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6.046_Lecture04_RandomizedQuicksort

# 6.046_Lecture04_RandomizedQuicksort - 6.046 Introduction to...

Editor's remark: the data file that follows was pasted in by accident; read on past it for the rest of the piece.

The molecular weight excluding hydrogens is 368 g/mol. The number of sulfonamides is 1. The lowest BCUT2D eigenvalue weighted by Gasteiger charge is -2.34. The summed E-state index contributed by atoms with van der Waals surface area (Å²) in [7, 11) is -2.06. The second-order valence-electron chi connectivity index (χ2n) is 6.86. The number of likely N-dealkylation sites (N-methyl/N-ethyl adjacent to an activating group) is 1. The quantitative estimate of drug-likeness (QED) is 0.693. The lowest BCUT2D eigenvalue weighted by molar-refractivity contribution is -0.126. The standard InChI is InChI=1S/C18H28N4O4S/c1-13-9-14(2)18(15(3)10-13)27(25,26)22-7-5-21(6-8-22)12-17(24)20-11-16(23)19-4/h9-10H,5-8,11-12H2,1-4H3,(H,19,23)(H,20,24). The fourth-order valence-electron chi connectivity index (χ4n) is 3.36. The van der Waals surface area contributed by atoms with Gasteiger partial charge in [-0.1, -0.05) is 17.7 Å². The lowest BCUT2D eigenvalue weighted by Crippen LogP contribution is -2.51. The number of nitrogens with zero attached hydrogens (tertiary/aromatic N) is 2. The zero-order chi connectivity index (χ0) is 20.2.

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6.046 Introduction to Algorithms, Lecture 4 February 14, 2005 Randomized Algorithms, Quicksort 1 Introduction to Algorithms 6.046J/18.401J Lecture 4 Prof. Manolis Kellis Today Randomized algorithms: algorithms that flip coins – Matrix product checker: is AB=C ? – Quicksort: Example of divide and conquer Fast and practical sorting algorithm Other applications on Wednesday – Friday (6.096): Application in computational biology Discovering common motifs in DNA sequences Randomized Algorithms Algorithms that make random decisions That is: – Can generate a random number x from some range {1…R} – Make decisions based on the value of x Why would it make sense ? Two cups, one coin If you always choose a fixed cup, the adversary will put the coin in the other one, so the expected payoff = \$0 If you choose a random cup, the expected payoff = \$0.5 Randomized Algorithms Two basic types: – Typically fast (but sometimes slow): Las Vegas – Typically correct (but sometimes output garbage): Monte Carlo The probabilities are defined by the random numbers of the algorithm! (not by random choices of the problem instance) Matrix Product Compute C=A × B – Simple algorithm: O(n 3 ) time – Multiply two 2 × 2 matrices using 7 mult. O(n 2.81… ) time [Strassen’69] – Multiply two 70 × 70 matrices using 143640 multiplications O(n 2.795… ) time [Pan’78] – … – O(n 2.376… ) [Coppersmith-Winograd]

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